At this point I was pretty sure I’d have no problem finding a theme for my test of the 55, and I was also pretty sure that I’d discovered all the surprises this surprising boat had to offer. Nevertheless, it was time for the obligatory sea trial, so we fired up the MANs and I headed to the bridge deck. Once again I found innovation. The hardtop has port and starboard manually sliding sunroofs, and the instrument panel is uncommonly uncluttered, since it holds just two big displays—no gauges. The information they would normally convey is available from the MAN electronic displays in the overhead, which you can configure in a seemingly infinite number of ways. Aft of the helm is a beautiful circular table surrounded by two 120-degree curved settees that move along a circular sail track. With stops about every eight inches, they let you configure the seating in, well, a seemingly infinite number of ways.
We ran the test, and the 55 turned in good numbers—Sundancers always do. And then I took the wheel. After not much more than a few minutes, I came to the inescapable conclusion that this is the best-running Sundancer I’ve ever been aboard. Maybe not the fastest or the quickest, but the 55 is without question the most rewarding to drive. She planes effortlessly—you’re never quite sure when you’re on top, but I’d guess the transition comes at around 1600 rpm with no hump and bow rise never exceeding four degrees. And even that is scarcely noticeable, given the downward-sloping foredeck. As you can see in the test results, sound levels are low. I don’t know what happened with those holes in the engine-room overhead, but they didn’t seem to have any negative effect on my dB meter. I do know that Sea Ray made a big change in the exhaust system. Bucking not only the Sundancer norm but that of boat design in general, it eliminated the underwater exhausts in favor of big corner outlets reminiscent of what you’d see on a convertible. For whatever reason, they work, and moreover, I could discern no station-wagon effect. The 55 also responds nicely to wheel input, until you put the helm hard over at full speed, where the turning radius gets a bit wide. In fact, it almost feels like the rudders lose their bite at the extreme. There is also a fair, but not unusual, amount of heel during top-speed, full-over turns, to the point that you lose vision out of the inboard side, nothing unusual in boats of this genre. My only beef: I didn’t like having to look up to the MAN displays to get engine rpm. I’d prefer them on the instrument panel.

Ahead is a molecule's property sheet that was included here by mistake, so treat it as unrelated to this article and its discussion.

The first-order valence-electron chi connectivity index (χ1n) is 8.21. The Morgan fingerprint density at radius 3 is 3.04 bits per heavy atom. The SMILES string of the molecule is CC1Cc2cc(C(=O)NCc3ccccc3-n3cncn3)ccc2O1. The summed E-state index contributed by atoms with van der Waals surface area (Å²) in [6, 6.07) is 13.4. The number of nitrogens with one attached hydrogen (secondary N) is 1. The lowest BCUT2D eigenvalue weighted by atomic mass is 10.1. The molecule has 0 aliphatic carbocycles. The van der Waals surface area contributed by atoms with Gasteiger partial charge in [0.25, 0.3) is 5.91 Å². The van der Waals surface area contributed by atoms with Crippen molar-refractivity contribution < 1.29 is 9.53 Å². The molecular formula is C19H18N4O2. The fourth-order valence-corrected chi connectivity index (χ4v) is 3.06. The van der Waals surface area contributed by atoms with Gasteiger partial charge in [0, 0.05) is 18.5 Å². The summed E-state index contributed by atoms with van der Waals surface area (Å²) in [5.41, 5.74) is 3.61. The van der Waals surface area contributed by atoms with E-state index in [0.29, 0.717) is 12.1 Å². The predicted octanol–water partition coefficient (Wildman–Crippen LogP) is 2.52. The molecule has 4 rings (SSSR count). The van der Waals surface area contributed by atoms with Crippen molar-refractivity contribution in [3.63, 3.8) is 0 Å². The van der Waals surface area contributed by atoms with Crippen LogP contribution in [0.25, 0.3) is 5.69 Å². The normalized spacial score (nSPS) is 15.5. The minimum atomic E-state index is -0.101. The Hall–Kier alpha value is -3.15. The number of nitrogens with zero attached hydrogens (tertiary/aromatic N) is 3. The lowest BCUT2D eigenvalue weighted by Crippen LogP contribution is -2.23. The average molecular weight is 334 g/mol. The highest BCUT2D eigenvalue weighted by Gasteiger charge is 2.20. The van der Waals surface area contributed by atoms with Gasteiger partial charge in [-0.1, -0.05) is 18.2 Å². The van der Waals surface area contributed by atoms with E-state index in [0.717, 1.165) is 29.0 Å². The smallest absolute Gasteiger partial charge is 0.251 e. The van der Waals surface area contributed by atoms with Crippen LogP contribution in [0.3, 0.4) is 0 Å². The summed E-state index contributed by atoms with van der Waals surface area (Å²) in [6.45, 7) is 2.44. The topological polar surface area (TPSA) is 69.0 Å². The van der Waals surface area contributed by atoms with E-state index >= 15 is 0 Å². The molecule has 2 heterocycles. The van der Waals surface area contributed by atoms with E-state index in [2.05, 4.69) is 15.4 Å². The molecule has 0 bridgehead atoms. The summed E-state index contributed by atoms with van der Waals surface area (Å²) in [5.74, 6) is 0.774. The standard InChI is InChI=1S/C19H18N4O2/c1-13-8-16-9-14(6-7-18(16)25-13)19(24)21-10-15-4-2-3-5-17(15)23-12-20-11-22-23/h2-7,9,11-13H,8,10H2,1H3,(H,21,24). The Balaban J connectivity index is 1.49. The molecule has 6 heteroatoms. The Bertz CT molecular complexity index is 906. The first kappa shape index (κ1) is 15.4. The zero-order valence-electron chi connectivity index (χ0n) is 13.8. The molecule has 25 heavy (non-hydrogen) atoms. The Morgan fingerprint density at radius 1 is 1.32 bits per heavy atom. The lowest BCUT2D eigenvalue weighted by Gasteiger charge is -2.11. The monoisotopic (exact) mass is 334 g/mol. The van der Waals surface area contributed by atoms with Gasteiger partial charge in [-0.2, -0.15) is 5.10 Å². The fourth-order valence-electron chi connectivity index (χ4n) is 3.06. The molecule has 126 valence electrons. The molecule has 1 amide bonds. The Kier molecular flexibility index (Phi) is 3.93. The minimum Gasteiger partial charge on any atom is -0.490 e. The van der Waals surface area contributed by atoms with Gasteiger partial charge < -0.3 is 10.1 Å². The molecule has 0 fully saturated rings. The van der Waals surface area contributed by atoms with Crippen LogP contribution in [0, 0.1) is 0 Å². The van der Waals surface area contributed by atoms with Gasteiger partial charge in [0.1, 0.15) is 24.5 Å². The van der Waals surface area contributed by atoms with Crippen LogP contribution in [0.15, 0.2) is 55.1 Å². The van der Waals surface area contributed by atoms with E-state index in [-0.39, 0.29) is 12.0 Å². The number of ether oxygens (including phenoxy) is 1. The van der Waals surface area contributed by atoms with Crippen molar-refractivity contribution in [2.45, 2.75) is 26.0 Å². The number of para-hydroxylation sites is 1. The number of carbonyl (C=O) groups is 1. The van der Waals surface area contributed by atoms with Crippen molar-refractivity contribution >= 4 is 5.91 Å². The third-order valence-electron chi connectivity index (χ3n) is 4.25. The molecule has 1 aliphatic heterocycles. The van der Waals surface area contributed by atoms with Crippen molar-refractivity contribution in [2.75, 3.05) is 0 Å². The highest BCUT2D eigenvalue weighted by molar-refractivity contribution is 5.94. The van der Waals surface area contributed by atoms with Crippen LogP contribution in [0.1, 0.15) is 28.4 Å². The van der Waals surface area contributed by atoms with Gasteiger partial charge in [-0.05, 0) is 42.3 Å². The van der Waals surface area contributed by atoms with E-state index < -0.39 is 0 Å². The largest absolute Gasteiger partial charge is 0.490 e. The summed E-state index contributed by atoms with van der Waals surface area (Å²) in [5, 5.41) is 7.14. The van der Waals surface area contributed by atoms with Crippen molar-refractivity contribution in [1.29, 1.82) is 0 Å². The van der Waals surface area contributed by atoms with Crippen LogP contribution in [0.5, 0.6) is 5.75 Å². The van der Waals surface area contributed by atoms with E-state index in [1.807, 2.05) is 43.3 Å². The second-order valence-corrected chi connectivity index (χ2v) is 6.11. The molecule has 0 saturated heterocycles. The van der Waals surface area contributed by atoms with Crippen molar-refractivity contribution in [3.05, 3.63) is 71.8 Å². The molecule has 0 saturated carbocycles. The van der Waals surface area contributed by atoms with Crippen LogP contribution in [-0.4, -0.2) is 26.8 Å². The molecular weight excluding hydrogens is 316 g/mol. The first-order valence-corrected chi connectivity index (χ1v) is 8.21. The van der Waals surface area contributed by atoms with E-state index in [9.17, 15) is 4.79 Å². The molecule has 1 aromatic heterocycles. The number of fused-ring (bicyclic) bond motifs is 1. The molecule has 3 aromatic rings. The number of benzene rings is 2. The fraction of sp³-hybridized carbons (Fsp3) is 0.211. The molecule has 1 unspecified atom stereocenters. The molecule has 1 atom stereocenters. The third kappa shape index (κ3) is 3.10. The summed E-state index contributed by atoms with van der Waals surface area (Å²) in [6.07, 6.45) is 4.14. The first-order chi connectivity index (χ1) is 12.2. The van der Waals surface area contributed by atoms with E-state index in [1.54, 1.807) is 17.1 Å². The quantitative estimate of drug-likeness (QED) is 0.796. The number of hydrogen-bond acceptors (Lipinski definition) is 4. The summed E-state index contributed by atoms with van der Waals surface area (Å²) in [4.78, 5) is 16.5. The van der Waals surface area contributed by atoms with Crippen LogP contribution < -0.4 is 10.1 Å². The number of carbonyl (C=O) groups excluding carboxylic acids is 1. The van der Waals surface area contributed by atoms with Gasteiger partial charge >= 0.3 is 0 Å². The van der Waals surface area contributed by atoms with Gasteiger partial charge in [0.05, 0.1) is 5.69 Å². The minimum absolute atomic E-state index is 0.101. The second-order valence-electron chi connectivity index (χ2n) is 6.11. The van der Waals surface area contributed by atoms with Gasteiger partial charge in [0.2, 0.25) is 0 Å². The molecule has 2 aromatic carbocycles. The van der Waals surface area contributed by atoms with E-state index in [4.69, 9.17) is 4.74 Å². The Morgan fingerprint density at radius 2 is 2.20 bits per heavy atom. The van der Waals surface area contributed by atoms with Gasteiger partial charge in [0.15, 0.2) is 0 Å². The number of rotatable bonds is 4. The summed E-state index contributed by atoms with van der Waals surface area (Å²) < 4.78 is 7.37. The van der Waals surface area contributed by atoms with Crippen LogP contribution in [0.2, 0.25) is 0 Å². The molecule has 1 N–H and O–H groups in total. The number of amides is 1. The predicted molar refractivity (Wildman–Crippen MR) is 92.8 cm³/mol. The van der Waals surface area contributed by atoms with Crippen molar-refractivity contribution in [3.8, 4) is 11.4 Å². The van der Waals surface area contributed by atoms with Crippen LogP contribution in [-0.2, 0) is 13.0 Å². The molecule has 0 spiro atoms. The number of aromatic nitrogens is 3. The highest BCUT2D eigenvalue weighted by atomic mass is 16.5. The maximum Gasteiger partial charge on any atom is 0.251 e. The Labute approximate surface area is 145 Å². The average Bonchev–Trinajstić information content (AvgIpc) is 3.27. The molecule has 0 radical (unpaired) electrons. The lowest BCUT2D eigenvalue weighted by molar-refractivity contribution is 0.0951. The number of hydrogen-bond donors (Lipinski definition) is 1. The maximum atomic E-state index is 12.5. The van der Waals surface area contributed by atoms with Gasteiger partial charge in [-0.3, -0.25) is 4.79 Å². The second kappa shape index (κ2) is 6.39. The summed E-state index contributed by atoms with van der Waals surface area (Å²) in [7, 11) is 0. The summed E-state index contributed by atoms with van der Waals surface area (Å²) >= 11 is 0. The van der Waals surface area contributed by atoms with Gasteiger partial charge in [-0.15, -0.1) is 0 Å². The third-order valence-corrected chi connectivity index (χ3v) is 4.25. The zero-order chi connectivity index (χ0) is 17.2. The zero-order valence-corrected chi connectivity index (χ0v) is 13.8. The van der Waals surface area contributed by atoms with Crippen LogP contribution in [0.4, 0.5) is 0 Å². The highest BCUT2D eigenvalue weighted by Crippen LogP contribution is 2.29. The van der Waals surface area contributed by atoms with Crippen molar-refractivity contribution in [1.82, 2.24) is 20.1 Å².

By the time I returned the 55 to her handlers at the company’s Sykes Creek facility in Merritt Island, Florida, I was ready—no, eager—to write. This is one of those cases where a builder chose to really up the ante on a successful model, instead of just tweaking it. And when you get a boat like that, the story just kind of writes itself.
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This article originally appeared in the April 2007 issue of Power & Motoryacht magazine.